An easy-to-use Python wrapper for the Open311 API.
Python
Latest commit 1f80de7 May 16, 2013 @zachwill zachwill Update version info
Permalink
Failed to load latest commit information.
three
.travis.yml
LICENSE.md
README.md
requirements.txt
setup.py
test.py

README.md

Three

Build Status

An updated Open311 API Python wrapper that was built to be as absolute user-friendly and easy-to-use as possible. Many of the design decisions made will reflect these qualities.

Installation

The best way to install is through pip.

pip install three

At A Glance

Three was made to make the differences in Open311 GeoReport implementations completely unknown to the end user. Interacting with service requests should be easy.

>>> import three

>>> three.cities()
['boston', 'macon', 'sf', ...]

# Let's start off with Macon.
>>> three.city('macon')
>>> three.key('my_macon_api_key')

>>> three.discovery()
{'service': {'discovery': 'data'}}

>>> three.services()
{'macon': {'service': 'data'}}

>>> three.services('033')
{'033': {'service_code': 'info'}}

>>> three.requests()
{'macon': {'request': 'data'}}

>>> three.requests('123')
{'123': {'request': 'data'}}

# Now, let's switch it up to San Francisco.
>>> three.city('sf')
>>> three.key('my_sf_api_key')

>>> three.services()
{'SF': {'service': 'data'}}

>>> three.requests()
{'SF': {'request': 'data'}}

# And, finally Baltimore.
>>> three.city('baltimore')
>>> three.key('baltimore_api_key')

>>> three.services()
{'baltimore': {'service': 'data'}}

>>> three.requests()
{'baltimore': {'request': 'data'}}

Three also aims to make working with dates and result counts easier, even though not all Open311 implementations support these features.

>>> import three

>>> three.city('macon')

>>> # Let's grab requests between certain dates.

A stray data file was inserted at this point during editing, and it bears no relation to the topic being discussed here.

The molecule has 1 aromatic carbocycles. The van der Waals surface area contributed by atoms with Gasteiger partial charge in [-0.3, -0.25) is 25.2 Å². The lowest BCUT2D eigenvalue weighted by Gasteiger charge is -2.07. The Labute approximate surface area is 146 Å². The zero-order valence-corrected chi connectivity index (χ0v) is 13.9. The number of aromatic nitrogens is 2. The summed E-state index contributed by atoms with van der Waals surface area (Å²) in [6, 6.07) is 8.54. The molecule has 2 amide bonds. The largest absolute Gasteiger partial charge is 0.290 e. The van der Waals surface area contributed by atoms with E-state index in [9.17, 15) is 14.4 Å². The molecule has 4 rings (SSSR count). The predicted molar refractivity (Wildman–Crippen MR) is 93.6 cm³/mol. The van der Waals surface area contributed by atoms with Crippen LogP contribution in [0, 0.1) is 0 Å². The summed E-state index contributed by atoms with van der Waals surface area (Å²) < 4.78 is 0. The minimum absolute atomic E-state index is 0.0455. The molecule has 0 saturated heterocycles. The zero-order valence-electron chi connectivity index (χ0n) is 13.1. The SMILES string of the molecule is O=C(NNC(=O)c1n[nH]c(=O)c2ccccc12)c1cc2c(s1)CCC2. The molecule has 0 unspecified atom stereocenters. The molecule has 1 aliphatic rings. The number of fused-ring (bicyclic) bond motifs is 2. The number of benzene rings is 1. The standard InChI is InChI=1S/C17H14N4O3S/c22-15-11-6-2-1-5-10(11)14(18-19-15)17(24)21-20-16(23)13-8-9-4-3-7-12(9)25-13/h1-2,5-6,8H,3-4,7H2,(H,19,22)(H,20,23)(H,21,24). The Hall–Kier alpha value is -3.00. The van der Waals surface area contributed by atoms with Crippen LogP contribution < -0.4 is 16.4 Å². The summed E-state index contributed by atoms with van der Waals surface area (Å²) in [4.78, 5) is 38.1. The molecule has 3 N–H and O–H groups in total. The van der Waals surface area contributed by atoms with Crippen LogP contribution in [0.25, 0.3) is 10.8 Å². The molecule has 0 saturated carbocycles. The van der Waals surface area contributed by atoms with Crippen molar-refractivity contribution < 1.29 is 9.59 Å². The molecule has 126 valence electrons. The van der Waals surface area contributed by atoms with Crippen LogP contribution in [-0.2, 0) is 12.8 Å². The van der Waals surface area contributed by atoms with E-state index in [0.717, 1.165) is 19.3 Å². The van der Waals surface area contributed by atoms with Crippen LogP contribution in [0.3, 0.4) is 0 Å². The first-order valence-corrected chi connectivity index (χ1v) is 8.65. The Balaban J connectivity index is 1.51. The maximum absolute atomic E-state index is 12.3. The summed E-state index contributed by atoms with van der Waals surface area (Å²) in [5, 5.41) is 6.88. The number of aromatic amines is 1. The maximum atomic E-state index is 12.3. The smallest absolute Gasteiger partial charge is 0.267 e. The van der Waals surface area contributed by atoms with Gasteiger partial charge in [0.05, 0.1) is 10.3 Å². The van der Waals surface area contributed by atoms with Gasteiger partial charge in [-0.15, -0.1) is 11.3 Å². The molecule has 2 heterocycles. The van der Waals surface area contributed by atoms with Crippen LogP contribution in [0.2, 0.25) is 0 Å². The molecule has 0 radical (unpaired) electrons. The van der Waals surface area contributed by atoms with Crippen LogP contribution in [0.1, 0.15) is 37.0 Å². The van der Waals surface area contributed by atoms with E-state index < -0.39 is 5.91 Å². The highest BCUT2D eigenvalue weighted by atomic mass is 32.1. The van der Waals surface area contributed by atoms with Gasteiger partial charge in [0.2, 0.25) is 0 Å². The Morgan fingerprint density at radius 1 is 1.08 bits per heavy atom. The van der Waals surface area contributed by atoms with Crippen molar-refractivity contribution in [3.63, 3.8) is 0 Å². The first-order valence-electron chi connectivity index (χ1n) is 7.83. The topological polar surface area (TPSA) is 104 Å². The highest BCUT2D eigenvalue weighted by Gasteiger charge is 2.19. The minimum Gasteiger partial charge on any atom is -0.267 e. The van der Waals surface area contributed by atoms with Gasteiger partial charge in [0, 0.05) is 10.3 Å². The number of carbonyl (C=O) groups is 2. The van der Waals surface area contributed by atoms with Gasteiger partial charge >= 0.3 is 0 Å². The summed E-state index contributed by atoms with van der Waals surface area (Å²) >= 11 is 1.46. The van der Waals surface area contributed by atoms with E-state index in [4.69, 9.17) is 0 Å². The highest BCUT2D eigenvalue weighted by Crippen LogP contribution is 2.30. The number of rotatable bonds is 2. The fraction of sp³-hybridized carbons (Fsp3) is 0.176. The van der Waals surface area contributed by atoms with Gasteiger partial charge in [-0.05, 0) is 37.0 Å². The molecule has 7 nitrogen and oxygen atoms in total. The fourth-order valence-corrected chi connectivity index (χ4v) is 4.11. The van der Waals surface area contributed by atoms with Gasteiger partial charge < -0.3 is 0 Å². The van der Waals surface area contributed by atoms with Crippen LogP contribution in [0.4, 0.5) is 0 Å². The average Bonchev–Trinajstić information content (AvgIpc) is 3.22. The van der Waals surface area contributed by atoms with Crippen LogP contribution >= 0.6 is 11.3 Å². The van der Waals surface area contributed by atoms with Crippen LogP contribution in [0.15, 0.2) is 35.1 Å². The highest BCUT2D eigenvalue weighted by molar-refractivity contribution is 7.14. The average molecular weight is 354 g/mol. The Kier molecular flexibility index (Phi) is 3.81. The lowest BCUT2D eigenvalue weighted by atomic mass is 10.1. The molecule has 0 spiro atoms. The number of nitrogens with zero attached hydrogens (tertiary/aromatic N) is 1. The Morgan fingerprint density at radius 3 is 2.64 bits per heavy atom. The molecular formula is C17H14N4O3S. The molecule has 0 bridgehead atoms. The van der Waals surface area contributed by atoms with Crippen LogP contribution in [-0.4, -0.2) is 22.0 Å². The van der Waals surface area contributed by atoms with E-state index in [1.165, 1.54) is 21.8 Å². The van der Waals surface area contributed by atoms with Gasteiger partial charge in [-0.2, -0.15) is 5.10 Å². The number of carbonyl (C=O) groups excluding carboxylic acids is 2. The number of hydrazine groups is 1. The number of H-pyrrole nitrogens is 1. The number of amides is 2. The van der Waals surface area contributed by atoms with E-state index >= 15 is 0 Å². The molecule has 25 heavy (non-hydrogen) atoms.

... three.requests(start='03-10-2012', end='03-17-2012')

>>> # But let's use the between parameter.
... three.requests(between=['03-10-2012', '03-17-2012'])

>>> # And, let's get all the requests! (Or, as many as possible...)
... three.requests(between=['03-10-2012', '03-17-2012'], count=100)

>>> # We could even get requests of different types between those days.
>>> requests = []
>>> dates = ['03-10-2012', '03-17-2012']
>>> requests.extend(three.requests(between=dates, count=100))
>>> requests.extend(three.requests(between=dates, count=100, status="closed"))

Subclassing

A Three class can also be imported and customized, but, for casual users, working with the three module should feel effortless. Any pain points (such as dealing with XML, required parameters, etc.) should be abstracted away.

from three import Three

class SF(Three):
    def __init__(self):
        super(SF, self).__init__()
        self.endpoint = "https://open311.sfgov.org/dev/V2/"
        self.format = "xml"
        self.jurisdiction = "sfgov.org"

You could then use the SF class just as you would an instance of Three.

>>> SF().services()

>>> SF().requests()

Settings

These settings apply to the core Three class.

A casual user of the Open311 API, by default, should not have to work with the Three class.

API Key

If you have an Open311 API key that you always intend to use, rather than initializing the Three class with it each time, you can set an OPEN311_API_KEY environment variable on the command line.

export OPEN311_API_KEY="MY_API_KEY"

Otherwise, you can initialize the class with your API key and endpoint.

>>> from three import Three
>>> t = Three('api.city.gov', api_key='my_api_key')

HTTPS

By default, Three will configure a URL without a specified schema to use HTTPS.

>>> t = Three('api.city.gov')